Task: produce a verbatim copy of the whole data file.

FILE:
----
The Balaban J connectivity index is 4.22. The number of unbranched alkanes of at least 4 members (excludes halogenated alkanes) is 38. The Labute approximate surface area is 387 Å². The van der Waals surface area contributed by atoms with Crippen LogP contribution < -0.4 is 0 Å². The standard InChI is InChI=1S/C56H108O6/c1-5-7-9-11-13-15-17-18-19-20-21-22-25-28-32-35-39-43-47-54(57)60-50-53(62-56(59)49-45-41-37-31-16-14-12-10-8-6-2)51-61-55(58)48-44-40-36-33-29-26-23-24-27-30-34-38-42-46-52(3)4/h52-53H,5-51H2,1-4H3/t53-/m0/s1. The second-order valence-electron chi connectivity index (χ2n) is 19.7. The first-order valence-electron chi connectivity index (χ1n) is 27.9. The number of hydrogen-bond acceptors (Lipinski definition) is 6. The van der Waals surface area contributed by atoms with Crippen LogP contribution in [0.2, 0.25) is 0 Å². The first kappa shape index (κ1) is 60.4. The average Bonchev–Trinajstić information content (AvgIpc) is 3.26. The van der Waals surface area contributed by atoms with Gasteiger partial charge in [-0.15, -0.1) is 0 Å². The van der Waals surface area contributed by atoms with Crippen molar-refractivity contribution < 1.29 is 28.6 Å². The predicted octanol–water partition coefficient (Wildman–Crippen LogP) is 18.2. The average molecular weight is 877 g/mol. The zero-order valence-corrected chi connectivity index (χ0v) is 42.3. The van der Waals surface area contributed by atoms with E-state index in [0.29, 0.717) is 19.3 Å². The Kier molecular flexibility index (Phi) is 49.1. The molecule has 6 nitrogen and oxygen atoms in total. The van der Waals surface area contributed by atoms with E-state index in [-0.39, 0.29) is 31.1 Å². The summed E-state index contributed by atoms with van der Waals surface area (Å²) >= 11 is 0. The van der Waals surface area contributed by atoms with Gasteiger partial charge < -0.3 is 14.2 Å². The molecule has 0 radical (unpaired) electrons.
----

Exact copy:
The Balaban J connectivity index is 4.22. The number of unbranched alkanes of at least 4 members (excludes halogenated alkanes) is 38. The Labute approximate surface area is 387 Å². The van der Waals surface area contributed by atoms with Crippen LogP contribution < -0.4 is 0 Å². The standard InChI is InChI=1S/C56H108O6/c1-5-7-9-11-13-15-17-18-19-20-21-22-25-28-32-35-39-43-47-54(57)60-50-53(62-56(59)49-45-41-37-31-16-14-12-10-8-6-2)51-61-55(58)48-44-40-36-33-29-26-23-24-27-30-34-38-42-46-52(3)4/h52-53H,5-51H2,1-4H3/t53-/m0/s1. The second-order valence-electron chi connectivity index (χ2n) is 19.7. The first-order valence-electron chi connectivity index (χ1n) is 27.9. The number of hydrogen-bond acceptors (Lipinski definition) is 6. The van der Waals surface area contributed by atoms with Crippen LogP contribution in [0.2, 0.25) is 0 Å². The first kappa shape index (κ1) is 60.4. The average Bonchev–Trinajstić information content (AvgIpc) is 3.26. The van der Waals surface area contributed by atoms with Gasteiger partial charge in [-0.15, -0.1) is 0 Å². The van der Waals surface area contributed by atoms with Crippen molar-refractivity contribution < 1.29 is 28.6 Å². The predicted octanol–water partition coefficient (Wildman–Crippen LogP) is 18.2. The average molecular weight is 877 g/mol. The zero-order valence-corrected chi connectivity index (χ0v) is 42.3. The van der Waals surface area contributed by atoms with E-state index in [0.29, 0.717) is 19.3 Å². The Kier molecular flexibility index (Phi) is 49.1. The molecule has 6 nitrogen and oxygen atoms in total. The van der Waals surface area contributed by atoms with E-state index in [-0.39, 0.29) is 31.1 Å². The summed E-state index contributed by atoms with van der Waals surface area (Å²) >= 11 is 0. The van der Waals surface area contributed by atoms with Gasteiger partial charge < -0.3 is 14.2 Å². The molecule has 0 radical (unpaired) electrons.